I am lover of good coffee who is finally realising a long-time dream of running his own café with a friend. I am not a trained barista, but I am a connoisseur of good coffee and a perfectionist, and I believe that with research and a great amount of practice I will be able to make an excellent coffee.
My concern is for our equipment, because for now we have a very small budget. I understand that the machine one uses is critical for releasing the full flavour from the beans and ensuring the correct consistency.
We will be serving all of the standard styles: espresso, macchiato, caffè latte, cappuccino, etc. and expect to deliver coffee of the highest standard. However, as a business consideration, we would like to limit our outlay. Our café is relatively small, so rate of production is of lesser consideration. Our focus is on quality.
Can any of the smaller, cheaper machines produce a professional standard of coffee? Should we consider a second-hand machine? Both? Any guidance that anybody can offer would be invaluable.
Thank you in advance.
I think a lot of this depends on the specifics of your budget, and what you might find in your area with regard to second-hand machines, as well as maintenance availability.
But I am certainly no expert with regard to retail coffee-- I'm sure someone else will have better answers.
Our budget is limited, but I think that we would consider a payment plan for a top-end commercial machine if we decided that it was the only way to produce a good coffee.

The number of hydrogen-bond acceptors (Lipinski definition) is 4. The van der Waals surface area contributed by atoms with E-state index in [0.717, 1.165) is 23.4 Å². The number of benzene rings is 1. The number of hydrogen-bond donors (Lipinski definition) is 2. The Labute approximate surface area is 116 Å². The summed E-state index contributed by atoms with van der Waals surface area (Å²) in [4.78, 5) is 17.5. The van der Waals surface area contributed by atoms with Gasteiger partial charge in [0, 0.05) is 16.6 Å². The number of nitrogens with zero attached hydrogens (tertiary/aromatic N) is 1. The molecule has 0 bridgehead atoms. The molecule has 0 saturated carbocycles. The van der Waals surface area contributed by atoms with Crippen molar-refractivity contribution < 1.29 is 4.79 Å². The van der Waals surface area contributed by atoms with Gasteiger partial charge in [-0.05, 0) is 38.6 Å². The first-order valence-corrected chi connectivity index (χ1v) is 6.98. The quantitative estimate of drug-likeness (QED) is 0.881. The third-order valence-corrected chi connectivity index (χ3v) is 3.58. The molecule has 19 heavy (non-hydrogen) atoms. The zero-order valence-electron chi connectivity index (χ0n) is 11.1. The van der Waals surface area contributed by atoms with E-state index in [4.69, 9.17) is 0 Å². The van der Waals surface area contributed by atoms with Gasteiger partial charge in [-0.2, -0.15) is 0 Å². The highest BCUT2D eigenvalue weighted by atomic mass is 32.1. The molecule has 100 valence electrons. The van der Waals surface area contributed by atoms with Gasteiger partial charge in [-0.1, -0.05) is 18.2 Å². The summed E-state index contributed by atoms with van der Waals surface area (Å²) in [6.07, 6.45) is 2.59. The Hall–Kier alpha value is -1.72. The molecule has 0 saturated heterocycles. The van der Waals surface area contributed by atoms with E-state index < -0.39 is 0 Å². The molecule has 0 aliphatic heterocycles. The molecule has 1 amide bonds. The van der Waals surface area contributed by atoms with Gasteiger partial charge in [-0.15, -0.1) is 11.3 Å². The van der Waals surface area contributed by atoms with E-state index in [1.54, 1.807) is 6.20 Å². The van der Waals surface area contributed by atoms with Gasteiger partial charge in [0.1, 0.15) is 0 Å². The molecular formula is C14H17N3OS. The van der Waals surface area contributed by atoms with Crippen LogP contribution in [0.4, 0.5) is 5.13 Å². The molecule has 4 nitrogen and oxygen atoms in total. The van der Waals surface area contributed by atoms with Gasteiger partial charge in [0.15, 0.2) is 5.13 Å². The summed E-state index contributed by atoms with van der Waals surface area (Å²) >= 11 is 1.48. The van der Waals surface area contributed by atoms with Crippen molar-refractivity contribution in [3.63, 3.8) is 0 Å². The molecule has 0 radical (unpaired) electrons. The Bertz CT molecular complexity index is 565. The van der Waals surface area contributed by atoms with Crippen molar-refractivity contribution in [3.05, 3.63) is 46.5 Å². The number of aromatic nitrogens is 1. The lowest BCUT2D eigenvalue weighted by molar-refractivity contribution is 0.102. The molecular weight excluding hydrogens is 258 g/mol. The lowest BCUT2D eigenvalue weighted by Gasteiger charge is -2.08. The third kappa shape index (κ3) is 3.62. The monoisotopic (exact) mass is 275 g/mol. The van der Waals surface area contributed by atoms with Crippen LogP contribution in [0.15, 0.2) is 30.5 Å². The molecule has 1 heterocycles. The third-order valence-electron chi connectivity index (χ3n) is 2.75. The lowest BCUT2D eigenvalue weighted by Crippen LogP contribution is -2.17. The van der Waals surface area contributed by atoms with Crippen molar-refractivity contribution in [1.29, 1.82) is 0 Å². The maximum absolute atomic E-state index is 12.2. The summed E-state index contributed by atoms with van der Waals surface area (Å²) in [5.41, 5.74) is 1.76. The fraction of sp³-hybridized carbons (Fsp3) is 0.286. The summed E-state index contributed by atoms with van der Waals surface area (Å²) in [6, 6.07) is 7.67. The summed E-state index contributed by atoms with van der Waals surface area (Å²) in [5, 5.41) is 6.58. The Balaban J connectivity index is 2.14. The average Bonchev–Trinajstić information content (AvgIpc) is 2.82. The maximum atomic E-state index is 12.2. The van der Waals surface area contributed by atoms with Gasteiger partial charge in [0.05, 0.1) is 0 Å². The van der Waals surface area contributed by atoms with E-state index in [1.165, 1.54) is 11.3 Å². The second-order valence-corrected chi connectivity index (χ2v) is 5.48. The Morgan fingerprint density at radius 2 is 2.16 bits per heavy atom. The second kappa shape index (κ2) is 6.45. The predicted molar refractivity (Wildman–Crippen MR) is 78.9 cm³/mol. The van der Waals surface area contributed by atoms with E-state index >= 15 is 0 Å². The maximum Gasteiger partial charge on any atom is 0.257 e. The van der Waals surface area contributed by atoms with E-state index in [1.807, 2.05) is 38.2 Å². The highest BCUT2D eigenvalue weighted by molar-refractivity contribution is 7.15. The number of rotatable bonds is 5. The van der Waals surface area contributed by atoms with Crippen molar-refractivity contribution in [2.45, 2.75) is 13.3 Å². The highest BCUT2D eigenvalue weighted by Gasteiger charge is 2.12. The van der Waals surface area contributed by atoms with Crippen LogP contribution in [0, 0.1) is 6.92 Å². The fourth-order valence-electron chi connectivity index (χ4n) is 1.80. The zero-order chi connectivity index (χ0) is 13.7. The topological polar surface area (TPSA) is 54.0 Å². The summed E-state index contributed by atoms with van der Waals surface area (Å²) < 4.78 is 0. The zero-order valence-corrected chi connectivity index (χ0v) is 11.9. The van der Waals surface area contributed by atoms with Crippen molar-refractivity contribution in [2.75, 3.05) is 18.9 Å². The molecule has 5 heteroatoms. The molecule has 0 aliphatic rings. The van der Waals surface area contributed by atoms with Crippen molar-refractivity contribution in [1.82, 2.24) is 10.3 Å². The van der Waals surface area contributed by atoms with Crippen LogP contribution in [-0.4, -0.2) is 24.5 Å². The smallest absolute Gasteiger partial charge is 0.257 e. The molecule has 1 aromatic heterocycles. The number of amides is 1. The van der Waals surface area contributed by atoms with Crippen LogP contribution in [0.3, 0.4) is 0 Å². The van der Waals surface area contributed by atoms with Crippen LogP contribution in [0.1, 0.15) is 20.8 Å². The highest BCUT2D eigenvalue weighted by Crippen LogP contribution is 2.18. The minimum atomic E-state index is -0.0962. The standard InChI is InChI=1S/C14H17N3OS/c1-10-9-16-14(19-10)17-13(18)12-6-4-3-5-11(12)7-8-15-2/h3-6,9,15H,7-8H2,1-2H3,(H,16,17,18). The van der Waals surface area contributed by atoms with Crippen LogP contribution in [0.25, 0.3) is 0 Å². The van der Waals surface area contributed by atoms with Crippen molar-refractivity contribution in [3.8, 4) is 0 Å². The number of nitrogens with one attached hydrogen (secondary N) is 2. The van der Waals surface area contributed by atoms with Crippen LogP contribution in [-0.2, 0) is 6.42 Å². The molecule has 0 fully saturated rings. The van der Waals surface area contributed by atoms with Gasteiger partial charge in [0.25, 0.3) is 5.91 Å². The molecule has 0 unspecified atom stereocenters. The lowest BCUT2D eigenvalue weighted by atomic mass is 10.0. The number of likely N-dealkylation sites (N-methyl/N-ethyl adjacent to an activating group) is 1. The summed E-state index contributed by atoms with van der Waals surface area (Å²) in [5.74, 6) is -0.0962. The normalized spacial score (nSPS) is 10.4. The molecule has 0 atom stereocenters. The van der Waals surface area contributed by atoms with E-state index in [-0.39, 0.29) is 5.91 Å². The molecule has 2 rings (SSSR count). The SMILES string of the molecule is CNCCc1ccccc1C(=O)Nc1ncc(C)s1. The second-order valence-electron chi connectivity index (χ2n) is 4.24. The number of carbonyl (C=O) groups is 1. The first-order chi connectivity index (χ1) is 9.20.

Personally, I have never had an acceptable coffee from a low-budget machine, but there are undoubtedly many types of machine that I have not encountered. I suppose the real question is if it is possible to find low-end machines that replicate the results of the high end, i.e. if there are any lower-end machines with high-end specifications.
Short answer? Single-group versions of the quality commercial machines are capable of producing good espresso. "Cheaper" small machines are not.
I'm in the process of writing a little article on this topic that I'll post back in a couple of days. In the meantime, try scanning past discussions on this topic on this site. There have been many.
Lots of general "which machine to buy" kind of advice that you should find relevant. There are plenty more too, if you page back through the equipment section.
Thank you for your response, Brady. That should give me enough to work with, and to know what else to look for. It will be a steep but interesting learning curve from here...
Rancilio Class 7 would be my first choice as a budget machine. You may also look at equipment leasing as an option but for most start ups that's not typically an option unless an owner is willing to sign a personal guarantee (not usually a good thing to do). Used machines unless you can fix things yourself can be more trouble than they are worth.
Forgot to add earlier... as a ballpark, you're realistically looking at $4-$5k minimum for a decent 1 or 2 group commercial setup.
Even if you roll the dice on an old $1500 used machine, plan on another $500-$1000 to get it installed and running properly plus another $400-$500 for a proper used grinder. Its really, really easy for that number to climb fast.
Yes, there are plenty of people that have gotten lucky and gotten off the ground for less than that (think $2500 total), but for every case like that I can show you one that went the wrong way, fast. That $2500 4-year-old 2-group Classe 8 that one of my customers thought was a great deal didn't look nearly as good 6 months and $1200 in repairs later. Free installation and new-machine warranties are wonderful things.
Thanks again. That is the sort of figure I had arrived at after doing a bit of reading. I had also concluded that it was more prudent to pay for a new machine than to risk it with an older one.
It seems like sound advice to value support as highly as anything else. I recently saw a cafe lose a full day in coffee trade when its machine broke down first thing in the morning. I understand that a technician didn't arrive until after close.